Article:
As an architecture studio based in DUMBO, with many projects completed and underway throughout Brooklyn, we are constantly inspired by the artists and designers in our community. Preparing a pop-up exhibition for this year’s DUMBO open studios was a great way to share some of our current work with neighbors as well as visitors to our corner of New York City. Titled “OPerAtive Representation,” the exhibition gave us an opportunity to explore various forms of representation in architectural design. For buildings not yet built, representation is necessary to communicate ideas to our clients, contractors, builders, and fellow designers. This takes on many forms depending on the phase of the project and the intended audience or purpose of communication.
For example, the format of a construction drawing is the essential language necessary to carry out the realization of a building. Featured on the back wall of our exhibition space, these drawings are highly detailed and precise, ruled by a hierarchy of corresponding notes, symbols, and industry conventions meant to facilitate understanding between builder and architect. They rarely use color, but rely on line weights, dimensions, and annotations to communicate scale, materials, and spatial organization.
A contrast to the stark construction drawings was provided by a series of conceptual drawings and collages hung from steel beams in the middle of the space. These artistic interpretations of our projects are useful to communicate the concepts behind our designs. Far from being realistic renderings of a building or space, the drawings each focus on a specific set of ideas embedded within a projects organization, formal or spatial composition, geometry, or embedded systems. Freed from the precision of exact dimensions and conventional formatting, collages and renderings are often colorful and abstract to explore the possibilities of a project.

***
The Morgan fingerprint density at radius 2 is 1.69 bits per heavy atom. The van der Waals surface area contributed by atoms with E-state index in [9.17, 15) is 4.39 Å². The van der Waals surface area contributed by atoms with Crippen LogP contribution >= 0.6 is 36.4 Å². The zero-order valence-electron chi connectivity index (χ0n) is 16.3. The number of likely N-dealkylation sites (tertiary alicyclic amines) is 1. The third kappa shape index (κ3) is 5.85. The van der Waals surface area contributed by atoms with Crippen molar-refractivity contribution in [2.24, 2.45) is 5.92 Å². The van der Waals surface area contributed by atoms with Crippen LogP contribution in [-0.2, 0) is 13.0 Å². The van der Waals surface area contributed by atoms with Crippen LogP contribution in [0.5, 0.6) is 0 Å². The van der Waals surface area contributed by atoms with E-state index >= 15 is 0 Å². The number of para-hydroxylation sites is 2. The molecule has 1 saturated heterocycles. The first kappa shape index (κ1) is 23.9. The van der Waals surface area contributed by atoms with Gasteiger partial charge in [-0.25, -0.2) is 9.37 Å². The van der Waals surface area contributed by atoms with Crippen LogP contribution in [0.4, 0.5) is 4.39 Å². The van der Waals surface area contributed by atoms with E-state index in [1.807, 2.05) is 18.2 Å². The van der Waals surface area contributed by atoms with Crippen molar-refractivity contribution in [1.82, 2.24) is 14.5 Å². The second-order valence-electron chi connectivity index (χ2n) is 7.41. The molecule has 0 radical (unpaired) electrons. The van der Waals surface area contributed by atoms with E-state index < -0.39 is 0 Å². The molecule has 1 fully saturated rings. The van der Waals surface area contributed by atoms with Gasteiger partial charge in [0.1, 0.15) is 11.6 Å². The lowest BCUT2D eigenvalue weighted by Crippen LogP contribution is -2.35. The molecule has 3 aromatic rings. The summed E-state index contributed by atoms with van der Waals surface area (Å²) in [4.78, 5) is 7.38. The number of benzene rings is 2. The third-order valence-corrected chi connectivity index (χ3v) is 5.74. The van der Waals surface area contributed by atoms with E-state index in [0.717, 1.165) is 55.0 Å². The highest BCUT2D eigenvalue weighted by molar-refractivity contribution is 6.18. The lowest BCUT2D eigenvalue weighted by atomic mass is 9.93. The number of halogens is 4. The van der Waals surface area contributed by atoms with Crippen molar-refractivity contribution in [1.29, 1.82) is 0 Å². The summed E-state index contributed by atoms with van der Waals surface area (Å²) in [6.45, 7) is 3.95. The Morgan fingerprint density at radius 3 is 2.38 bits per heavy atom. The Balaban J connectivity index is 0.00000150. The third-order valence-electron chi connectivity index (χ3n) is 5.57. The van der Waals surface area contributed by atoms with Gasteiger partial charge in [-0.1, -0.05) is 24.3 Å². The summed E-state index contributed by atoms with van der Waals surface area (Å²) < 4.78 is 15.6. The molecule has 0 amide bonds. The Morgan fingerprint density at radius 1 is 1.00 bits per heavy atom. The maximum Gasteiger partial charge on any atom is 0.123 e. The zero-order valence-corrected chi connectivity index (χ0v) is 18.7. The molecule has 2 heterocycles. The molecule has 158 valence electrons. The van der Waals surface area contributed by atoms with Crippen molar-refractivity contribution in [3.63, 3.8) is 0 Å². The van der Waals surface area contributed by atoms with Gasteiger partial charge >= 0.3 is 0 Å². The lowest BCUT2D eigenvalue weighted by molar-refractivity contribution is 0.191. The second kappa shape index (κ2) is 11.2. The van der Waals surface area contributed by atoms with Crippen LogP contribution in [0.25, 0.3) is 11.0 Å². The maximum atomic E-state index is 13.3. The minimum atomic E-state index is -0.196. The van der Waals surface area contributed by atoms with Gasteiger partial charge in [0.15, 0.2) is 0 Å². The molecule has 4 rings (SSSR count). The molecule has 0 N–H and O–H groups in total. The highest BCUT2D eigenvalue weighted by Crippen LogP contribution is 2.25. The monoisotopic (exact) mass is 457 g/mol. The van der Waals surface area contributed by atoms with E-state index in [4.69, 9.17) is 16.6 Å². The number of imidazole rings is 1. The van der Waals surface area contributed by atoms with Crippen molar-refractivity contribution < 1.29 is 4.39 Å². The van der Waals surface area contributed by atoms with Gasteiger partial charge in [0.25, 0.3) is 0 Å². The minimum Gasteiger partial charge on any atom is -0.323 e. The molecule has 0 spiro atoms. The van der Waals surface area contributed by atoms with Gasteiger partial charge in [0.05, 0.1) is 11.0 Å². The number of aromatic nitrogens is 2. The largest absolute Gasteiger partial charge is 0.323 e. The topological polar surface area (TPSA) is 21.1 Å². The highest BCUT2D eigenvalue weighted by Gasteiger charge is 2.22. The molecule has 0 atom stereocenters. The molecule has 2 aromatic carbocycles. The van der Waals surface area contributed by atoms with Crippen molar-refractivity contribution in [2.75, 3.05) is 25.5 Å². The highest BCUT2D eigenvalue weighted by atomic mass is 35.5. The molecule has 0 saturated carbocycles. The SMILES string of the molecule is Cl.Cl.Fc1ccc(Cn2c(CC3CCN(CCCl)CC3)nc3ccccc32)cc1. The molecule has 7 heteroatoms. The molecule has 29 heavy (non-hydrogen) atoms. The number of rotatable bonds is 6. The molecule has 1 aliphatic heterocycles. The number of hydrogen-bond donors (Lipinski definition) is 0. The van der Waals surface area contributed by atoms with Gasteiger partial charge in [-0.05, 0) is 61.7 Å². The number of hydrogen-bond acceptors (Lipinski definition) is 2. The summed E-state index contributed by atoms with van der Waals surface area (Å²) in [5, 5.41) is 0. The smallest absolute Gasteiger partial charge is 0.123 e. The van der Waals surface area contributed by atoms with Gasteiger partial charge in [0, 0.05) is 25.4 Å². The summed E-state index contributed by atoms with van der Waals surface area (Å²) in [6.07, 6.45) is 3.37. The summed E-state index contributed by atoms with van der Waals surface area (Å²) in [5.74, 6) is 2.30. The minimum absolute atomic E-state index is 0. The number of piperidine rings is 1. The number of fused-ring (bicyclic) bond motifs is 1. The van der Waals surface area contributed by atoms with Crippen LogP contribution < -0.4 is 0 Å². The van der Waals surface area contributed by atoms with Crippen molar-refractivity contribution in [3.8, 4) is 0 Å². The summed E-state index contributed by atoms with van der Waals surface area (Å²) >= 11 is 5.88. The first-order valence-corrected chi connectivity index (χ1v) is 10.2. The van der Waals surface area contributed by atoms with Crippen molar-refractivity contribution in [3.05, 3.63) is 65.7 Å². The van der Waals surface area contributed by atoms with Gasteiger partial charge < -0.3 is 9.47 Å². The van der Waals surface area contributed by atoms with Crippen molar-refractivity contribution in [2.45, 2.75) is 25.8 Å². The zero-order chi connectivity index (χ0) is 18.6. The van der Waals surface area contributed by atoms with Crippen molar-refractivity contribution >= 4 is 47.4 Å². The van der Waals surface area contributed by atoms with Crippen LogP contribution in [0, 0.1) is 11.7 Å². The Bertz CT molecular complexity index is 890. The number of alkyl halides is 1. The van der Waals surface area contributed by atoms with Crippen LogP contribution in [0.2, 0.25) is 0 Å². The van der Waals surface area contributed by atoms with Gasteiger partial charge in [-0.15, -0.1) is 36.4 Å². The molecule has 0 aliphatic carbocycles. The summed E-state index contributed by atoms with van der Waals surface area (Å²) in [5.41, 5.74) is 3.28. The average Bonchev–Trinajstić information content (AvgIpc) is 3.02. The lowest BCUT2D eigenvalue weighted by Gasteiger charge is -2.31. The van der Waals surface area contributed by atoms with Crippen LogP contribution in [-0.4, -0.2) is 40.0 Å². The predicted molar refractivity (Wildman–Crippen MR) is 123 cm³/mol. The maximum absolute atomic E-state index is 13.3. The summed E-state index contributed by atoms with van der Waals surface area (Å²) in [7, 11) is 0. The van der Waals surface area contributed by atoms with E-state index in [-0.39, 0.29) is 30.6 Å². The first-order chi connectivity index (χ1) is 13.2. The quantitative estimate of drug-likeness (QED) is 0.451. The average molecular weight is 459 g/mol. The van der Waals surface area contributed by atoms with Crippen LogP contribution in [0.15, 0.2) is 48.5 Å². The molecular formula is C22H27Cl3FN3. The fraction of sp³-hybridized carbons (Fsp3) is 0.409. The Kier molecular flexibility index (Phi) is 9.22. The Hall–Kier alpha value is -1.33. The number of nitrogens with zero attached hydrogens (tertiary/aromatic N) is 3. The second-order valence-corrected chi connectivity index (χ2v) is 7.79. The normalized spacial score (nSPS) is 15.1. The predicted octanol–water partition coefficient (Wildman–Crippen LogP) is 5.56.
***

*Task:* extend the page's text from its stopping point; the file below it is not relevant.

One series of representations on display provided us an opportunity to analyze a particular building type: the vertical addition to existing townhouses. Weve been working with this typology on multiple sites, and it involves particular zoning, code, and structural issues as the buildings are converted into multi-unit residential properties. Many of these projects are under construction, completed, or in the design phase, and the examples on display in the series represent both actualized designs and conceptual ones that never made it past the drawing board. Adding another layer of dimension, these collages feature paper models mounted on a screen-printed template of a typical Brooklyn townhouse. Seeing them in a series in this format allowed for an assessment of our own work within the studio after several years of study.
A highlight of the exhibition were several large-scale models that we were able to build for the space- a new CNC-milled model of the Tribeca Pediatrics Greene project, and a constructed abstraction of the modular Red Hook Gallery. These were shown alongside a smaller scale model of the Prospect Heights Townhouse, and our proposal for Atlantic Yards. It was fun to see how visitors could interact with these models from different angles, experiencing the project in three dimensions.
Lastly, we provided a virtual reality experience of several projects. VR is becoming increasingly popular in architecture as a representative tool that can fully immerse the viewer in a building before it exists. This is particularly useful to show clients what their future space will feel like, without the barrier of understanding that comes with certain plan and section drawings. We were happy to see so many guests at our exhibition, and look forward to the next steps for all of the current projects represented here, as they are moving from drawing and model into completed construction.